If the pandemic of 2020 has highlighted anything, it’s how quickly everything can change. The world as we know has shifted dramatically in just a few weeks. Life will get back to “normal,” but it will never be quite the same. And at the same time, the pandemic has exposed the fragility of many investment routes. So where should your money be going as you consider pandemic investing?
Single-Family Income Properties: Stability in the Storm
Real estate investment has always been one of the most stable places to put your money, and during a time of pandemic investing, this is as true as ever. There are some good reasons to invest in residential rental properties right now and especially single-family homes:
Other Real Estate Markets Are in Decline
For retail, commercial, and office real estate, the coronavirus is simply accelerating a process that has been underway for a while.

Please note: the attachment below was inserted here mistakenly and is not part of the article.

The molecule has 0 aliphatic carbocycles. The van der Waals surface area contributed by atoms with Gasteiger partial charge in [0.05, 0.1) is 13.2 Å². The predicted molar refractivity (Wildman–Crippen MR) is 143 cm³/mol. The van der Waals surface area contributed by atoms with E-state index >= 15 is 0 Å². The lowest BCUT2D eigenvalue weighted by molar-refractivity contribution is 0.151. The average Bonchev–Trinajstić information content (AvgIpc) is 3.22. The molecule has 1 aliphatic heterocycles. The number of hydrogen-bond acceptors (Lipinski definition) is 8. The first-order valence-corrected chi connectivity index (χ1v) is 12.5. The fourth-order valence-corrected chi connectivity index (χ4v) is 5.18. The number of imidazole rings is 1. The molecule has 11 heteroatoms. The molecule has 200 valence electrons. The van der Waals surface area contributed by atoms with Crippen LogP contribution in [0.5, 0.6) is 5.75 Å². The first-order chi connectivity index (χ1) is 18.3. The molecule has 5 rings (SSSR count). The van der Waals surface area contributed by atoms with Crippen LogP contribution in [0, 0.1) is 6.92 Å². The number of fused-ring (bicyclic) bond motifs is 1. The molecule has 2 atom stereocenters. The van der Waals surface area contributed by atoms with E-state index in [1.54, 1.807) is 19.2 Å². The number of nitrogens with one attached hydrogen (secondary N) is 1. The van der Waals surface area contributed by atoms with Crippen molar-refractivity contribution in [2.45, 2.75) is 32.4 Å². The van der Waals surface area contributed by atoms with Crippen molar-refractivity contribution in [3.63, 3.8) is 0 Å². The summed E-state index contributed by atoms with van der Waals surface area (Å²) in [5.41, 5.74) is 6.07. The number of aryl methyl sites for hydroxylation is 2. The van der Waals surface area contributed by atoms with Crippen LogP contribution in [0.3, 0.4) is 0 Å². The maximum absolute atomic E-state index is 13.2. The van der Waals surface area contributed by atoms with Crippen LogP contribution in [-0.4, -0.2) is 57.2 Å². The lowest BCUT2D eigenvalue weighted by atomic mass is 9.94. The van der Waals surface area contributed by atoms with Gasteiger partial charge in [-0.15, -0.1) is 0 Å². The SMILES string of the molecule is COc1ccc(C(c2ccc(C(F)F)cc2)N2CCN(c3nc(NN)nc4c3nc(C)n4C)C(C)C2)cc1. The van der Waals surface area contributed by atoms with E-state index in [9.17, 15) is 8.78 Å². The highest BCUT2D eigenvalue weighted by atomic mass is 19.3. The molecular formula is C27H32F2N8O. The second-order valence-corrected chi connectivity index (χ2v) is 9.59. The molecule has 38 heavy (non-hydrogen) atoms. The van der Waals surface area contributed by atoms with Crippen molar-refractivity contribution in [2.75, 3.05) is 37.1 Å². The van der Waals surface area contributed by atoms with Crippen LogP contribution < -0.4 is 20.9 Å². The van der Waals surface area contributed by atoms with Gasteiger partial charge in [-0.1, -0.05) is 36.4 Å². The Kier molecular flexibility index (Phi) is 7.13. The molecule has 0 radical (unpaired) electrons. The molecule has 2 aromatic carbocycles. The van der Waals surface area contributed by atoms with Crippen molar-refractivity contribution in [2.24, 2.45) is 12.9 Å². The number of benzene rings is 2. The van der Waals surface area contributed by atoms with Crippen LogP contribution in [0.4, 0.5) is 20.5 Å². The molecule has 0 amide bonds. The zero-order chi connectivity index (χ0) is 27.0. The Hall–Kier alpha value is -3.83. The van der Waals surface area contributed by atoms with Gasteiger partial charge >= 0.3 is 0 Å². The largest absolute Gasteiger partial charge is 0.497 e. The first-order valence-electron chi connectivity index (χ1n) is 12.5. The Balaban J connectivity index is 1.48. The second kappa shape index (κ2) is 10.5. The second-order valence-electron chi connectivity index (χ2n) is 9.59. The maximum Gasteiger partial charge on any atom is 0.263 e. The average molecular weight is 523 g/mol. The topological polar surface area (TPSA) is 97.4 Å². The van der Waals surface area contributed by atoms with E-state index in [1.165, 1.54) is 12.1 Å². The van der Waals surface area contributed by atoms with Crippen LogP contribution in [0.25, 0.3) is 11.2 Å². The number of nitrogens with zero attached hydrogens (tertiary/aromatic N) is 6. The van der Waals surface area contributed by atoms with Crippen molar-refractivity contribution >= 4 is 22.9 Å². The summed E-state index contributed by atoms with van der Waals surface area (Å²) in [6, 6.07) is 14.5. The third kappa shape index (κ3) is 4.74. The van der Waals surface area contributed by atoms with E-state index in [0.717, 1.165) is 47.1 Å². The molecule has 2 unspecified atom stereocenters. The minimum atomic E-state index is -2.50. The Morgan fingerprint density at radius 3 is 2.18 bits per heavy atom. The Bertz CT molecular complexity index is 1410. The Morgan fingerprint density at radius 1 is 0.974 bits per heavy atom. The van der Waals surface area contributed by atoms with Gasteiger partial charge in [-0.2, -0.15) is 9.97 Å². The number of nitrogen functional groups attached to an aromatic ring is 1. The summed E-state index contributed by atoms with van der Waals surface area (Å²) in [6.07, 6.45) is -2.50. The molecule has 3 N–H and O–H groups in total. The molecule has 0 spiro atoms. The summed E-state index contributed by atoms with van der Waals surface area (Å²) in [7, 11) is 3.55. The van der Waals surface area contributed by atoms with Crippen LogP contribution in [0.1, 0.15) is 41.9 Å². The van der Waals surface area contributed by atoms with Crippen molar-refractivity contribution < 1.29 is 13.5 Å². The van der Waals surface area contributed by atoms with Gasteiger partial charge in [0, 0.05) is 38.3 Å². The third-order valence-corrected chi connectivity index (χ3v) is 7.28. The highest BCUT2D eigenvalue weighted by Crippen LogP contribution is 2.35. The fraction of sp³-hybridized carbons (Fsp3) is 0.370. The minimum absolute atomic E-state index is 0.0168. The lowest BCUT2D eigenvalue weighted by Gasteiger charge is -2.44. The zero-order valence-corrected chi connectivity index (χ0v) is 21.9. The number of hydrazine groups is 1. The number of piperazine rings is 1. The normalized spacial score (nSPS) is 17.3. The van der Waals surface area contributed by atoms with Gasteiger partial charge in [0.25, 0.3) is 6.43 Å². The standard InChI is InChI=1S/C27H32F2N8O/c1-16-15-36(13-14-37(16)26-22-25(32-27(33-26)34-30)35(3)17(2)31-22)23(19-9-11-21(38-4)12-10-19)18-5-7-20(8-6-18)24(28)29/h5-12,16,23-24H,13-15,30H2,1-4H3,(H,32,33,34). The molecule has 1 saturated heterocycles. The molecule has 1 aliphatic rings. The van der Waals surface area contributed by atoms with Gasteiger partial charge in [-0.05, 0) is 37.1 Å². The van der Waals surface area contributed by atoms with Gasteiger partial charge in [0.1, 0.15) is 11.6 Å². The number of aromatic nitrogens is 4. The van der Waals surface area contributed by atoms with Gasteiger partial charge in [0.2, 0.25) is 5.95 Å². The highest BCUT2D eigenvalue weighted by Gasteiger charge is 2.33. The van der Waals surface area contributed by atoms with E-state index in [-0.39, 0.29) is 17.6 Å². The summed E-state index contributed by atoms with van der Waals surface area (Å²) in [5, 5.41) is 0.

Work From Home: Office Rental Market Shrinkage
There's obviously a growing trend of companies that have employees work from home. In the last month, though, every business in American has had to consider how to accommodate at least some of their people working remotely. By the time social distancing and quarantine orders are lifted, many companies will have invested quite a bit of time, money, and thought into developing sophisticated practices for staying productive with everyone working online.
At the same time, they’ll have gotten a taste for how much money they can save when they don’t need to pay sky-high overhead to accommodate so many people in one office. Without so many people together, they also don’t have to pay for a company break room, snacks and drinks, on-premises liability insurance, or even hold sexual harassment training and seminars as they once did. We can expect a lot of companies to run with this change and use it to streamline costs, meaning the market for office space is likely to shrink.
Retail: The Self-Imposed Recession
For retail locations like shops, restaurants, and even movie theaters, the bottom dropped out so quickly you could be forgiven for missing it if you didn’t look fast enough. There simply is no box office anymore, and many movie releases are being delayed. In other cases, studios are considering online releases. Meanwhile, nearly every restaurant has had to switch to delivery or take-out only.